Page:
This rare performance of Mass—the first by either Ravinia or the Chicago Symphony Orchestra—will take place July 28, with the Alsop leading 275 singers and musicians, including the 100-voice adult choir Vocality, an onstage children’s chorus of 40 from Chicago Children’s Choir (another 50 sing from the wings), and 50 members of the Highland Park High School Marching Band, along with a cast of two dozen as the Street Chorus and Altar Children plus baritone Paulo Szot in the central role of the Celebrant. “The biggest challenge is just harnessing all those forces,” says director Kevin Newbury. “There are so many people involved. Just the sheer scale of it is a little overwhelming the first time you do it.”

But Newbury, who made his Lyric Opera of Chicago debut just four years ago, has staged the work often enough that he barely has to consult the score anymore. He and Alsop worked together on Mass in 2008, when the Baltimore Symphony Orchestra and a group of collaborators performed it in Baltimore, as well as at Carnegie Hall and the Kennedy Center, and recorded it for the Naxos label. In addition, he did another version with the Philadelphia Orchestra in 2015.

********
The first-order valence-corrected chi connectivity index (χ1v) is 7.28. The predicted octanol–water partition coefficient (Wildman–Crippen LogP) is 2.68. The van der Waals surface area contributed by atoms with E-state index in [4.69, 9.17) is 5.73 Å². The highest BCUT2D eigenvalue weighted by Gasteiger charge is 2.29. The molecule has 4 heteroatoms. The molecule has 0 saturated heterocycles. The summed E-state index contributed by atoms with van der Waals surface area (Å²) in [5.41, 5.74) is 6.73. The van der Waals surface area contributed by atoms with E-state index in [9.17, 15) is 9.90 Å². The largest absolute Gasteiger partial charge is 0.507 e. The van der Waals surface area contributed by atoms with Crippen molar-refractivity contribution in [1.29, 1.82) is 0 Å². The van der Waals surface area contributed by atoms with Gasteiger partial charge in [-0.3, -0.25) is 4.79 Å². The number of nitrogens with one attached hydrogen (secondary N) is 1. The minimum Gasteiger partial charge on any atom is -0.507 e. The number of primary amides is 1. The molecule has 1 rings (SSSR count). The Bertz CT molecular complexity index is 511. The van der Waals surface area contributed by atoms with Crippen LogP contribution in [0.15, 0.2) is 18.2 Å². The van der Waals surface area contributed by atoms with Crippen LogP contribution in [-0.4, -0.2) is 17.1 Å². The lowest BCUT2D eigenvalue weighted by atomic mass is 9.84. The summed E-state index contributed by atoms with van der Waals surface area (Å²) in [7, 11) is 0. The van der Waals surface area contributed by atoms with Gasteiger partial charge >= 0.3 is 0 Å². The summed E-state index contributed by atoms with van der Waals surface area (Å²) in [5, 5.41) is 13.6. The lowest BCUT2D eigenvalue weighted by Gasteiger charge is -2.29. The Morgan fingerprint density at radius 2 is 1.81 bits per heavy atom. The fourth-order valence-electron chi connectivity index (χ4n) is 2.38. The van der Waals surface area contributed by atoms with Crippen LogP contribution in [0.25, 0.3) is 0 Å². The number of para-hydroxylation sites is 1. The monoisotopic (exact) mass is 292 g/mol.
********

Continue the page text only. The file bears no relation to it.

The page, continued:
As president John F. Kennedy (far right) advanced plans for a National Cultural Center in Washington, DC, which were formally begun by President Eisenhower in1958, he regularly sought collaboration with Leonard Bernstein (far left), who had begun his tenure as music director of the New York Philharmonic in1958, the first American-born and trained conductor to hold that position. From Kennedy's Inauguration, where Bernstein led the National Symphony Orchestra in a fanfare he composed for the occasion, the Bernsteins were permanently on the First Couple's guest list. In November 1962, Kennedy organized "An American Pageant of the Arts" as a fundraiser for the cultural center—naturally, Bernstein was the Master of Ceremonies for the star-studded evening, which featured the US debut . of a 7-year-old cellist by the name of Yo-Yo Ma and his 11-year-old sister on the piano. After the cultural center was announced to be named after Kennedy in his memory, his widow, Jacqueline, asked Bernstein to be its music director. Unable to make the time commitment, Bernstein declined, instead accepting a commission to create a new work for its opening—the project that became Mass.